Changes in vaginal tissue due to low oestrogen can make you more prone to infections or changes in the vaginal microbiome, leading to conditions such as bacterial vaginosis and thrush. Likewise you may be prone to urinary tract infections (UTIs).

Pelvic floor muscle weakness 

Urinary incontinence (usually stress incontinence, i.e the post-sneeze pee) and pelvic organ prolapse are some of the complications due to having weakened pelvic floor muscles. This is because oestrogen also has a positive effect on muscle tissue. For more advice on keeping a healthy pelvic floor and other conditions, speak to our pelvic health physiotherapist.

How to treat vaginal atrophy/genitourinary syndrome

Recognition of menopause and hormone related conditions has thankfully improved drastically over the last few years with the increasing emphasis on women’s health (it’s about time!). Ideally, the aim of treatment is to get you and your vagina back to 100% by replacing what’s missing, which in most cases, is oestrogen! Multiple options are available to improve symptoms including systemic hormone replacement therapy (HRT), vaginal oestrogen cream and other strategies to help relieve symptoms. 

Hormone replacement therapy (HRT)

For people struggling with other menopausal symptoms, such as hot flushes or low mood, as well as GSM symptoms, replacement oestrogen can be prescribed. This can be in the form of pills, patches, gels or sprays, for example. You’ll need your doctor to go through the risks and benefits and prescribe this treatment for you. For the majority, HRT provides more benefits than risks. If you have a womb you’ll need to take progesterone alongside oestrogen, as oestrogen alone can promote overgrowth of the womb lining. This is usually effective in treating most of the symptoms of menopause but unfortunately 10 to 25% of those on HRT will still have ongoing vaginal atrophy/GSM symptoms. Testosterone replacement can also be effective at helping symptoms of GSM, but is usually only prescribed for women experiencing reduced sexual desire despite taking HRT. 

Vaginal oestrogen

Sometimes, you just need to add what’s missing directly to where it’s needed. Oestrogen-containing gels, creams, pessaries and rings applied directly to the vagina have been found to be very effective and usually provide a quick improvement in vulval, vaginal and urinary symptoms, although it can take a couple of months for you to notice beneficial effects. Treatment with vaginal oestrogen is safe and can be used in the long term to manage symptoms. Vaginal oestrogen will soon be available to purchase from The Lowdown – so keep your eyes peeled for updates!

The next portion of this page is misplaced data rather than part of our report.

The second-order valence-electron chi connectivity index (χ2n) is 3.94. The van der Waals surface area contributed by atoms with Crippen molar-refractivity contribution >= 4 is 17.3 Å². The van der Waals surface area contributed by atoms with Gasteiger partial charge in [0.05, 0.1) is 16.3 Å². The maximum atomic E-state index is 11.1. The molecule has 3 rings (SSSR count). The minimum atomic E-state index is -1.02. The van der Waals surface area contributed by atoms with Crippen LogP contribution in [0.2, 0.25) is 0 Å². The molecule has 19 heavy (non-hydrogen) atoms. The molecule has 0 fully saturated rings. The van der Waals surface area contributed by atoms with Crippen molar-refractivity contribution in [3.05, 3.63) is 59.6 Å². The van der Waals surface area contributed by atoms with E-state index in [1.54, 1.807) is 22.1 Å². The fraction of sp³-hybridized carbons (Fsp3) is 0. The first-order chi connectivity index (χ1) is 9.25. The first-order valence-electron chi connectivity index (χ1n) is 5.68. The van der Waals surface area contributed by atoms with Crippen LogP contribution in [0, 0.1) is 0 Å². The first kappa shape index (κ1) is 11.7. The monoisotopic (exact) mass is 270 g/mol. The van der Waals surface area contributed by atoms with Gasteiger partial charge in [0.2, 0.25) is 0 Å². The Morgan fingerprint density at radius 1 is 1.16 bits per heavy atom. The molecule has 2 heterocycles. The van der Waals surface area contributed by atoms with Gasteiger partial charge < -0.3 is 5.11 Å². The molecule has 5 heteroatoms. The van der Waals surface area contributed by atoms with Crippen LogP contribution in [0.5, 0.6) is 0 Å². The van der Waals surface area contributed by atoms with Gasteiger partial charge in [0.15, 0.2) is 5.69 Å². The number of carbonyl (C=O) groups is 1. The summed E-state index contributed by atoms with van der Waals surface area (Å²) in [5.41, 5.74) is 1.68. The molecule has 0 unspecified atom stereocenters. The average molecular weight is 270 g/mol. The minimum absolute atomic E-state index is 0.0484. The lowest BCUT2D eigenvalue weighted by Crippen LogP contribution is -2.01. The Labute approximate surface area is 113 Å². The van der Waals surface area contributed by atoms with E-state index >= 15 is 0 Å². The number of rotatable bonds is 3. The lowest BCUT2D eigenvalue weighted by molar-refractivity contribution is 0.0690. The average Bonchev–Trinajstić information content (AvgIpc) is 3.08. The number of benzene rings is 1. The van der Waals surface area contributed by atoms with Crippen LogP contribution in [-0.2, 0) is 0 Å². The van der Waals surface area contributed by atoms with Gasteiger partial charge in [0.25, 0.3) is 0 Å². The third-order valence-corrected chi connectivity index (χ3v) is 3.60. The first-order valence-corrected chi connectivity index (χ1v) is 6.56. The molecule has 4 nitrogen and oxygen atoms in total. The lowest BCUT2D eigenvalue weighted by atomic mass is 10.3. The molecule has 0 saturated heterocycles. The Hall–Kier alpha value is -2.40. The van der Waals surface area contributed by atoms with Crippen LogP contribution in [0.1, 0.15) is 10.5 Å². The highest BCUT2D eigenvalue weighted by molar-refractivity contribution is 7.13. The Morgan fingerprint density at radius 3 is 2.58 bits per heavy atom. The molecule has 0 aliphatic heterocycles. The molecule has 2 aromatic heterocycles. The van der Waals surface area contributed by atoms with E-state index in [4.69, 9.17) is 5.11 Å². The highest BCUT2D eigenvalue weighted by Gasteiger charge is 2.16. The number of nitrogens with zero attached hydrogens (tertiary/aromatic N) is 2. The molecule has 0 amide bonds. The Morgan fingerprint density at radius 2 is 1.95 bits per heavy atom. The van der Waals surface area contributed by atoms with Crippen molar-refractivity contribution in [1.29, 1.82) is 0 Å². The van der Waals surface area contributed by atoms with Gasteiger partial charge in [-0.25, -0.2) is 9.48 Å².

Women with a history of breast cancer can usually use vaginal oestrogen but will need to discuss the risks and benefits with a doctor who can then prescribe this for them. Pessaries containing Dehydroepiandrosterone (DHEA) – a mouthful, we know – inserted into the vagina are an alternative. DHEA has also been shown to improve GSM symptoms as it is transformed into oestrogen in the body.

Symptomatic treatment 

WE LOVE LUBE! And you should too. Water-based lubes are best, as oil-based can make a bad situation worse by causing irritation and have shown to make latex condoms less effective. Vaginal moisturisers are also available and often help with vulval sensitivity. 

Get Yes water-based lube from Amazon (we love this and earn a small commission).

A few final lifestyle tips

We’ve said it before and we’ll say it again, please please please don’t douche. Intimate hygiene products often make things worse by altering vaginal pH. Wearing looser clothing, avoiding perfumed panty liners and not wearing synthetic underwear may help manage GSM symptoms. Similarly, stopping (or never starting) smoking and maintaining a healthy lifestyle can contribute to symptom improvement as well as your overall health.

When to see a doctor about vaginal atrophy

Hormone replacement therapy will require a prescription and therefore, a trip to your GP. This is because certain risks and benefits involved with the use of HRT need to be evaluated to make sure you’re being managed safely. These include a previous personal or a family history of certain cancers. Women still need to consider contraception until they are effectively post menopausal and this can be used alongside or instead of HRT.

Signs that something else might be going on include recurrent infections or symptoms despite completing or ongoing treatment, unintended loss of weight, new or irregular bleeding and unusual discharge. If you’re having any of these symptoms or just aren’t sure, it’s best to get a professional’s advice. We have a team of amazing women’s health GPs at The Lowdown who can assist in answering any questions you might have.


1) Waetjen, E. et al, 2018. Factors associated with developing vaginal dryness symptoms in women transitioning through menopause: a longitudinal study. Menopause, 25(10), pp. 1094-1104.

2) Mac Bride, B. & Rhodes, D. a. S. L., 2010. Vulvovaginal atrophy. Mayo Clinic Proceedings, 85(1), pp. 87-94.

3) NSH Vaginal dryness.2021. [Online] Available at: [Accessed 18 May 2022]. 

4) Bono, M. &. R. C., 2021. Urinary tract infections. 2nd ed. Treasure Island Florida : StatPearls Publishing. 

5) Donders, G., Ruban, K. & Bellen, G. &. G., 2019. Pharmacotherapy for the treatment of vaginal atrophy. Expert opinion on pharmacotherapy , 20(7), pp. 821-835.

6) NHS Thrush [Online] 2021. Available at: [[Accessed on 18 May 2022]

7) British Society of Sexual Medicine. Position Statement for Management of Genitourinary Syndrome of the Menopause (GSM). 2021.

8) Careetto, M. et al. 2017 Preventing urinary tract infections after menopause without antibiotics. Maturitas. 99 pp. 43-46

9) Kim, J & Park, YJ. 2017. Probiotics in the Prevention and Treatment of Postmenopausal Vaginal Infections: Review Article. Journal of menopausal medicine. 23(3) pp. 139-145

10) Mac Bride, M; Rhodes, DJ & Shuster, L. 2010. Vulvovaginal Atrophy. Mayo Clinic proceedings. 85(1) pp. 87-94. 

Dr Brenna Weaver MBChB (WITS) is a South African trained doctor, who became passionate about women’s health whilst working in under-resourced, rural communities, doing everything from Caesarean sections to contraceptive drives.